Midwest cities have plenty of vacant lots. So why can't urban farmers buy that land?
There’s a high demand for the vegetables Mediatrice Niyonkuru grows in her urban garden.
Cassava leaves, muchicha and white eggplant are staples in the dishes the Burundi native makes, along with other east African immigrants.
“I know what they like and what they're gonna eat,” she said. “So that's why I have different plants than other farmers.”
Yet Niyonkuru and her business partner, Gasaya Musekura, are struggling to get more than the small piece of land that they own, despite the estimated 10,000 vacant lots in Kansas City, Kansas.
“My garden is still small, but the problem, too, is no water,” she said, explaining she has no irrigation on this plot of land.
While many Midwestern cities have an abundance of vacant land, urban farmers often have a difficult time acquiring it, either from private landowners or city-run land banks. Supporters of urban farms say they provide stability and increased food security to neighborhoods, yet not every city recognizes their value.
For instance, in Kansas City, Kansas, the Wyandotte County Land Bank only sold one property to an urban farm in the past two years.
It was to Niyonkuru and Musekura.
Both are recent graduates of the four-year farm training program called New Roots for Refugees. They were supposed to move their operation onto their own land, but the lack of water access and the inability to extend their land has kept Niyonkuru and her business partner largely on the training farm.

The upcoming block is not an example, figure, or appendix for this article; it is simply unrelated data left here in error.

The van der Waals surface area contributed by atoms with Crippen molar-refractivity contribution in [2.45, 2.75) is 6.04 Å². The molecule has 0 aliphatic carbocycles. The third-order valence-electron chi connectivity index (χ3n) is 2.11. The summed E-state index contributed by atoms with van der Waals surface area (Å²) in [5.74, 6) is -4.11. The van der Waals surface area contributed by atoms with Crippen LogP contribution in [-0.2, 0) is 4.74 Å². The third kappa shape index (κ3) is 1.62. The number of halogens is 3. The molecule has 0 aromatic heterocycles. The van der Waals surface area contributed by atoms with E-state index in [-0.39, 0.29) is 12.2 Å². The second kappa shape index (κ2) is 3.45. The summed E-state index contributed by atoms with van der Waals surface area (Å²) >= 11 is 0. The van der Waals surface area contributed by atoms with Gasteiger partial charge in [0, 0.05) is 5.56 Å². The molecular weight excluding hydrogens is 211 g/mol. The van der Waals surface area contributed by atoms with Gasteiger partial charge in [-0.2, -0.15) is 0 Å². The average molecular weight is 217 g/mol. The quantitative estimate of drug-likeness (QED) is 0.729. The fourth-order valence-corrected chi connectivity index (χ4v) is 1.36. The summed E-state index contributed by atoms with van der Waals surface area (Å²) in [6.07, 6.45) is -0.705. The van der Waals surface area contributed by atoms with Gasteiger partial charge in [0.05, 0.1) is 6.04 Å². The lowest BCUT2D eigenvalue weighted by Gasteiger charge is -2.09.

Program Manager Semra Fetahovic said it’s become increasingly difficult for their farmers to acquire land and move off of the training farm.
“This year we’re actually leasing land to six graduates who can still lease land here,” she said. “Next year I think that number will be 10.”
For many of the farmers in New Roots for Refugees, it’s been difficult to contact the owners of the vacant lots, who often live elsewhere. It’s unlikely that they would be able to negotiate without the help of the program.
“It's really difficult. You have to be able to figure out who the owner is, either by knowing them or looking through online resources where you can find an email, a mailing address or a phone number,” Fetahovic said. “You have to have enough English to communicate with them about the purchase.”
Even if they do get in touch, the owners may not want to sell.
“I think that's a really big frustration being in an urban setting, is you just see so many vacant lots, yet the owners don't want to let go of them,” she said.
In many places, owners are likely keeping the vacant lots as relatively cheap investments because of low property taxes, according to Janell O’Keefe of the Center for Community Progress, a non-profit that helps cities deal with systemic vacancy.
“There’s a multitude of private actors in that space, likely some of those who are people who are holding on to it hoping it goes up,” she said. “That’s not a heavy investment to sit around and wait 10, 15 years on.”
In order to put together a farm in an urban area, farmers often have to deal with both private owners and city land banks — entities that deal with systemic vacancy by acquiring empty and unused land and selling it. Over 250 land banks or land banking programs exist across the U.S.
In Detroit, the land bank currently has around 63,000 vacant lots. Since the Detroit Land Bank Authority was formed in 2008, urban farmers have found it’s a little easier for them to buy property.